Given the many benefits of exercise — ranging from physical fitness and chronic disease prevention to improved mood — it may seem logical that the more you do, the better. But a large new study suggests that’s not always the case, at least when it comes to mental health.
It’s well-established that exercise can improve mental health, and potentially even alleviate or prevent depression. But how much is enough to see a change? The new research, published Wednesday in the Lancet Psychiatry, says that just two hours of any form of exercise each week may make a significant impact.
“One of the nice things is the accessibility of this,” says study co-author Adam Chekroud, an assistant professor of psychiatry at Yale University. “It seems like some of the benefits are pretty in reach for most people.”
For the study, the researchers analyzed data provided by more than 1.2 million U.S. adults who responded to the Centers for Disease Control and Prevention’s Behavioral Risk Factor Surveillance System survey between 2011 and 2015. These individuals answered questions about their exercise regimens, lifestyle habits, health histories and the number of days per month they experienced poor mental health.
On average, people reported 3.36 days of poor mental health per month. But those who said they exercised — through activities ranging from housework to running — experienced about 1.5 fewer gloomy days per month than sedentary peers, according to the research.
When digging further into the numbers, the researchers noticed an interesting pattern: People who exercised for a moderate amount of time (about 45 minutes per session) saw better mental health results than those who favored marathon workouts. Similarly, sweating three to five times a week was associated with a bigger reduction in poor mental health days than either not exercising at all or hitting the gym more than five times a week, according to the research. Together, these results led the researchers to conclude that exercising for two to six hours a week may be the sweet spot for mental health.
Federal physical activity guidelines, meanwhile, recommend 75 minutes of vigorous aerobic activity or 150 minutes of moderate aerobic activity per week, plus twice-weekly strength training sessions, to reap the health benefits of exercise.
Chekroud says the new study didn’t look at why six hours may be the upper limit on mental health gains (or whether exercise actually causes the patterns reflected in the data), but speculates that excessive exercise may be indicative of mental health issues.
“Some people get obsessed with exercise, and some people run themselves into the ground. You can definitely see why someone who’s exercising a lot, or maybe obsessively, might have worse mental health,” he says.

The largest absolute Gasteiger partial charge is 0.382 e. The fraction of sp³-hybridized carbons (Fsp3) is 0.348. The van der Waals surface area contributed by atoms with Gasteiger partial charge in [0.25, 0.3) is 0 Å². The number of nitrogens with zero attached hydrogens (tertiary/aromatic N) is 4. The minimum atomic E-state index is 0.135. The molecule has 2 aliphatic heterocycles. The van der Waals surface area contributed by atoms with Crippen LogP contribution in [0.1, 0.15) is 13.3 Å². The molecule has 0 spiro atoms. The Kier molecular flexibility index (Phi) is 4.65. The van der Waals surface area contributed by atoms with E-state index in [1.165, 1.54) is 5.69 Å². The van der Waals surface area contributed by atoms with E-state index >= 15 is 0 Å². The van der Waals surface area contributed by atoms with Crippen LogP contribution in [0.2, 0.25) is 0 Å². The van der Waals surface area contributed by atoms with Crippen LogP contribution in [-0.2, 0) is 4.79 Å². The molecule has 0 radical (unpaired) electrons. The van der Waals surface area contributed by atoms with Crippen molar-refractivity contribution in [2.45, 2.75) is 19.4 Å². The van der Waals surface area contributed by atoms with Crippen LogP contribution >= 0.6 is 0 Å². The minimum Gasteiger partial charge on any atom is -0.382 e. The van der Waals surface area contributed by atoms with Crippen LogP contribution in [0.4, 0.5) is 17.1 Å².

On the flip side, Chekroud says people who don’t exercise at all may miss out on the mood-boosting effects of fitness, which he says may actually change the way the brain functions.
“There’s a lot of literature suggesting that people who are depressed and taking antidepressants who also exercise generally do better than people who just take antidepressants,” he says. “I think there’s for sure something going on neurobiologically in people who have depression that’s being helped by exercise.”
Chekroud’s study provides some support for that hypothesis. Among individuals previously diagnosed with depression — who tend to have a higher-than-average number of poor mental health days — those who exercised had 3.75 fewer poor mental health days per month than those who didn’t.
And while just about any form of physical activity is good for your body and brain, the researchers found that certain types of exercise were associated with slightly more mental health benefits than others. Team sports led the pack with a 22.3% reduction in mental health burden, followed by cycling (21.6%) and aerobic/gym exercises (20.1%). In a separate analysis, Chekroud and his colleagues also found that mindfulness exercises, such as yoga and tai chi, bestowed better mental health benefits than walking and many other types of exercise. These findings are in line with research that says social support and mindfulness may each improve mental health.
Chekroud, who’s also a co-founder of the mental health startup Spring Health, says he hopes to use this data to develop a platform that could recommend customized mental-health-boosting exercise regimens, depending on a person’s demographic profile, symptoms and preferences. That service could be available within the next year, he says.
But in the meantime, he says the study results should be encouraging for anyone looking to make a healthy lifestyle change. “A lot of people exercise for physical health benefits or weight loss,” Chekroud says, “but the concept of exercising for mental health benefits, explicitly, is pretty exciting.”
This Story Originally Appeared On Time